S of Ayr we encounter a very interesting chapter of railway history. In the great railway promotion of nearly forty years ago, when the through routes of the county were elaborately reported upon by the Board of Trade, and the merits of various routes were keenly canvassed, an Act was passed in 1846 for the formation of the Glasgow and Belfast Union railway. Although promoted with this comprehensive title, and originally intended as the nucleus of a short route to Ireland via Stranraer, the line was only 22¼ miles in length, reaching to Girvan with a branch to Maybole. The capital was £440, 000 in shares and loans. In 1847, an Act for the construction of the 'Ayrshire and Galloway' railway was obtained, this line reaching to Dalmellington, and being intended to inaugurate a southern route through the Glenkens into Galloway. Although last promoted the Dalmellington line was first constructed. An Act passed in 1853 authorised the formation of this line, 13 miles in length, 4 miles of this being available for the proposed line to Girvan and Maybole should the latter be proceeded with. In 1854 the Ayr and Maybole Junction was promoted, 5¼ miles in length, and the two lines were opened in 1856. In 1858 the Dalmellington railway was amalgamated with the parent line. The Ayr and Maybole Company to this day preserves its autonomy, being worked by the Glasgow and South-Western railway under a perpetual lease agreed to in 1871, at an annual rent of 7 per cent. on the capital, with a lien on the revenue (see Ayr and Maybole Railway). The extension to Girvan, 12½ miles was promoted by a company in 1856 : capital £90, 600, eventually (owing to the works proving more expensive than had been estimated) increased to £145, 600. The line was opened in 1860, and amalgamated with the parent line in 1865, the Maybole section, as already mentioned, standing as a separate property between the two parts of the line then amalgamated. In 1865 powers were obtained to construct several important junctions in Ayrshire, embracing a cross line from Mauchline to Ayr -to bring Ayr into nearer connection with the S-a cross line from the Dalmellington branch to Cumnock, and a transverse railway connecting these two lines through the parishes of Ochiltree and Coylton. Those connections were opened in 1872. For the more southerly connection of the company beyond Girvan see Girvan and Portpatrick Railway and Portpatrick Railway.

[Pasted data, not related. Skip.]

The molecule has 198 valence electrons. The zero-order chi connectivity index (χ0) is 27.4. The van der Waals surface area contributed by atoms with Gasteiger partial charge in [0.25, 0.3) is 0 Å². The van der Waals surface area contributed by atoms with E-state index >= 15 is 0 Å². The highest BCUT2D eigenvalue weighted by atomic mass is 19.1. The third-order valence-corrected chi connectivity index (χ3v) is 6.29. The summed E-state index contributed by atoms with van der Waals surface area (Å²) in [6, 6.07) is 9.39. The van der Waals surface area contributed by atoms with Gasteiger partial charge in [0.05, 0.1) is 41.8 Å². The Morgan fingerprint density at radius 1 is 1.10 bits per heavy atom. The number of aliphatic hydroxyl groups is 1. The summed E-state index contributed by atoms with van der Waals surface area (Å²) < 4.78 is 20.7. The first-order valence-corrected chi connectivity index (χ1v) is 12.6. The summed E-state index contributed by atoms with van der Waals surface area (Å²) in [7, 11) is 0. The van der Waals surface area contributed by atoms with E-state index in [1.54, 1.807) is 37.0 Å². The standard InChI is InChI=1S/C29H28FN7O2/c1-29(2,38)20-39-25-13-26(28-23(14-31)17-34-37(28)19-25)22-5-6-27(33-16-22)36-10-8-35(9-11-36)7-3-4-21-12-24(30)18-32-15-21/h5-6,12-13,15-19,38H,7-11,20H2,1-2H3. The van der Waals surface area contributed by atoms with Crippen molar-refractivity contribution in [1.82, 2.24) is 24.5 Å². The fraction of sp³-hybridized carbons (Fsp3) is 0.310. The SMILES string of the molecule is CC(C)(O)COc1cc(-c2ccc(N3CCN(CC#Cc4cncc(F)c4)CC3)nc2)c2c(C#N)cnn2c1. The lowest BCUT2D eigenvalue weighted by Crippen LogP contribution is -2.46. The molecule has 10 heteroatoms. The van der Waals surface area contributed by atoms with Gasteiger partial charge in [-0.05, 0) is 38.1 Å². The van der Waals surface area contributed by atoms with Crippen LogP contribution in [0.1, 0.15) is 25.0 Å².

Returning to Dalry, the point of divergence noticed m an earlier paragraph, we proceed to Kilmarnock, an important centre. After many negotiations and struggles, the Glasgow, Barrhead, and Kilmarnock joint line was sanctioned, and it is held in equal shares by the Caledonian and the Glasgow and South-Western Railway Companies. This was a compromise, on the abandonment of the Kilmarnock direct, and comprised the Barrhead and Neilston railway, and the Crofthead and Kilmarnock, with junctions and extensions, making a through line, which was opened in 1873. The line from Dalry to Kilmarnock (still an important passenger route, although the expresses take the direct line) was opened in 1843. It was followed by the extensions to Mauchline and Auchinleck, opened in Aug. 1848, and to New Cumnock, opened in May 1850. Meantime, as part of the Glasgow, Dumfries, and Carlisle railway, the line had been opened from Dumfries to Gretna, 24½ miles, in Aug. 1848, and from Dumfries to Closeburn, 11¾ miles, in Oct. 1849. The completing line between Closeburn and New Cumnock, 25¼ miles, was opened as already stated iu Oct. 1850, and at the end of that month the original Glasgow, Paisley, Kilmarnock, and Ayr, and Glasgow, Dumfries, and Carlisle companies were, under agreements previously made, amalgamated under the title at the head of this article. A branch from Auchinleck to Muirkirk, 10¼ miles, was opened in Aug. 1848, and a line from the neighbourhood of Kilmarnock to Galston and Newmilns was opened in May 1850. There are various mineral lines in this district that need not be particularised. By the Caledonian extension from Douglas to Muirkirk, authorised in 1865, a short route from Edinburgh to Ayr, viậ Carstairs and Lanark, was established, using the lines of the Glasgow and South-Western from Muirkirk by Cumnock. From Dumfries the Glasgow and South-Western company runs to Castle-Douglas and Kirkcudbright. To the former town a railway, 19½ miles in length, was sanctioned by an Act passed in 1856, and the Kirkcudbright railway, 10¼ miles in length, was sanctioned in 1861. Both were amalgamated with the Glasgow and South-Western in 1865.